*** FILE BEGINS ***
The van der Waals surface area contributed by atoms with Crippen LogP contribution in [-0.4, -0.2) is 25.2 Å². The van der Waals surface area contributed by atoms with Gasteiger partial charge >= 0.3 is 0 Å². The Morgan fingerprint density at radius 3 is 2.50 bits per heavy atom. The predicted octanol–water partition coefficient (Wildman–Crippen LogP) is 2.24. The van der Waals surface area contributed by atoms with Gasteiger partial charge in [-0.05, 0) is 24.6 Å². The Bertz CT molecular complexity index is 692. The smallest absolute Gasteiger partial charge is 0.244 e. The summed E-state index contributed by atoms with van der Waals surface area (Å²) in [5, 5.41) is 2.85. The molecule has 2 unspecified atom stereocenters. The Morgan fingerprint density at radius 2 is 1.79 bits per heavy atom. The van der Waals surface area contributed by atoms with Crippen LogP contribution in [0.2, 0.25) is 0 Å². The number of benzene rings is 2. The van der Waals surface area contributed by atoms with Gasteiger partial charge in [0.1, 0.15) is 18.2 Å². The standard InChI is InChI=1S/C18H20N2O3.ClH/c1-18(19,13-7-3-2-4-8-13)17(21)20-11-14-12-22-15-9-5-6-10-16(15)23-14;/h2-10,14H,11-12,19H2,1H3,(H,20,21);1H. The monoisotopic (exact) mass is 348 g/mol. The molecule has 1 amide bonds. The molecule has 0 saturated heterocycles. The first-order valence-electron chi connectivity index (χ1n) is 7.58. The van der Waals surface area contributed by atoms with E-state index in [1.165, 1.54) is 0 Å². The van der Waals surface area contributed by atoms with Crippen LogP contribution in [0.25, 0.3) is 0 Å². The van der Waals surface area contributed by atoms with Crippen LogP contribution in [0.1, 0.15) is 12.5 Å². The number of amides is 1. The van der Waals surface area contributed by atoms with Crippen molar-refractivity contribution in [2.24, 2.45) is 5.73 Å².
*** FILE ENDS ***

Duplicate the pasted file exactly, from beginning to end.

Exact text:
The van der Waals surface area contributed by atoms with Crippen LogP contribution in [-0.4, -0.2) is 25.2 Å². The van der Waals surface area contributed by atoms with Gasteiger partial charge >= 0.3 is 0 Å². The Morgan fingerprint density at radius 3 is 2.50 bits per heavy atom. The predicted octanol–water partition coefficient (Wildman–Crippen LogP) is 2.24. The van der Waals surface area contributed by atoms with Gasteiger partial charge in [-0.05, 0) is 24.6 Å². The Bertz CT molecular complexity index is 692. The smallest absolute Gasteiger partial charge is 0.244 e. The summed E-state index contributed by atoms with van der Waals surface area (Å²) in [5, 5.41) is 2.85. The molecule has 2 unspecified atom stereocenters. The Morgan fingerprint density at radius 2 is 1.79 bits per heavy atom. The van der Waals surface area contributed by atoms with Crippen LogP contribution in [0.2, 0.25) is 0 Å². The number of benzene rings is 2. The van der Waals surface area contributed by atoms with Gasteiger partial charge in [0.1, 0.15) is 18.2 Å². The standard InChI is InChI=1S/C18H20N2O3.ClH/c1-18(19,13-7-3-2-4-8-13)17(21)20-11-14-12-22-15-9-5-6-10-16(15)23-14;/h2-10,14H,11-12,19H2,1H3,(H,20,21);1H. The monoisotopic (exact) mass is 348 g/mol. The molecule has 1 amide bonds. The molecule has 0 saturated heterocycles. The first-order valence-electron chi connectivity index (χ1n) is 7.58. The van der Waals surface area contributed by atoms with E-state index in [1.165, 1.54) is 0 Å². The van der Waals surface area contributed by atoms with Crippen LogP contribution in [0.25, 0.3) is 0 Å². The van der Waals surface area contributed by atoms with Crippen LogP contribution in [0.1, 0.15) is 12.5 Å². The number of amides is 1. The van der Waals surface area contributed by atoms with Crippen molar-refractivity contribution in [2.24, 2.45) is 5.73 Å².